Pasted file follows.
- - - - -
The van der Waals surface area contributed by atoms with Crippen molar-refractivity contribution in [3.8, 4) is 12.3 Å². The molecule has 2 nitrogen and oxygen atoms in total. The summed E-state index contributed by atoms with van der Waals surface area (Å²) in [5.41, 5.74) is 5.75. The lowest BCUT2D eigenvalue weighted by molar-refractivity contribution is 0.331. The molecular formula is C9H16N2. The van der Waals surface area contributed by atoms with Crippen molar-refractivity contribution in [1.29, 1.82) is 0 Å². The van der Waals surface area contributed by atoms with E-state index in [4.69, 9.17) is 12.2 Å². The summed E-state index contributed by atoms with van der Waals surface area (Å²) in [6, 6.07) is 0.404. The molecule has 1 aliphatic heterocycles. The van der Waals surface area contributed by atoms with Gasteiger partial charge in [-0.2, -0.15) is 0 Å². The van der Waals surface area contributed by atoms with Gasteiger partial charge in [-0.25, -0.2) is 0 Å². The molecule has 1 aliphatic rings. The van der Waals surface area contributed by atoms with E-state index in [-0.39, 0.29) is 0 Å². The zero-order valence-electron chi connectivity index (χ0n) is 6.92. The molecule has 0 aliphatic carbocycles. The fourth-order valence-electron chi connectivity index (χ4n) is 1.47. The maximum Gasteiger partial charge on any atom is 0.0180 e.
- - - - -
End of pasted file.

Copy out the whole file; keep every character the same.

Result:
The van der Waals surface area contributed by atoms with Crippen molar-refractivity contribution in [3.8, 4) is 12.3 Å². The molecule has 2 nitrogen and oxygen atoms in total. The summed E-state index contributed by atoms with van der Waals surface area (Å²) in [5.41, 5.74) is 5.75. The lowest BCUT2D eigenvalue weighted by molar-refractivity contribution is 0.331. The molecular formula is C9H16N2. The van der Waals surface area contributed by atoms with Crippen molar-refractivity contribution in [1.29, 1.82) is 0 Å². The van der Waals surface area contributed by atoms with E-state index in [4.69, 9.17) is 12.2 Å². The summed E-state index contributed by atoms with van der Waals surface area (Å²) in [6, 6.07) is 0.404. The molecule has 1 aliphatic heterocycles. The van der Waals surface area contributed by atoms with Gasteiger partial charge in [-0.2, -0.15) is 0 Å². The van der Waals surface area contributed by atoms with Gasteiger partial charge in [-0.25, -0.2) is 0 Å². The molecule has 1 aliphatic rings. The van der Waals surface area contributed by atoms with E-state index in [-0.39, 0.29) is 0 Å². The zero-order valence-electron chi connectivity index (χ0n) is 6.92. The molecule has 0 aliphatic carbocycles. The fourth-order valence-electron chi connectivity index (χ4n) is 1.47. The maximum Gasteiger partial charge on any atom is 0.0180 e.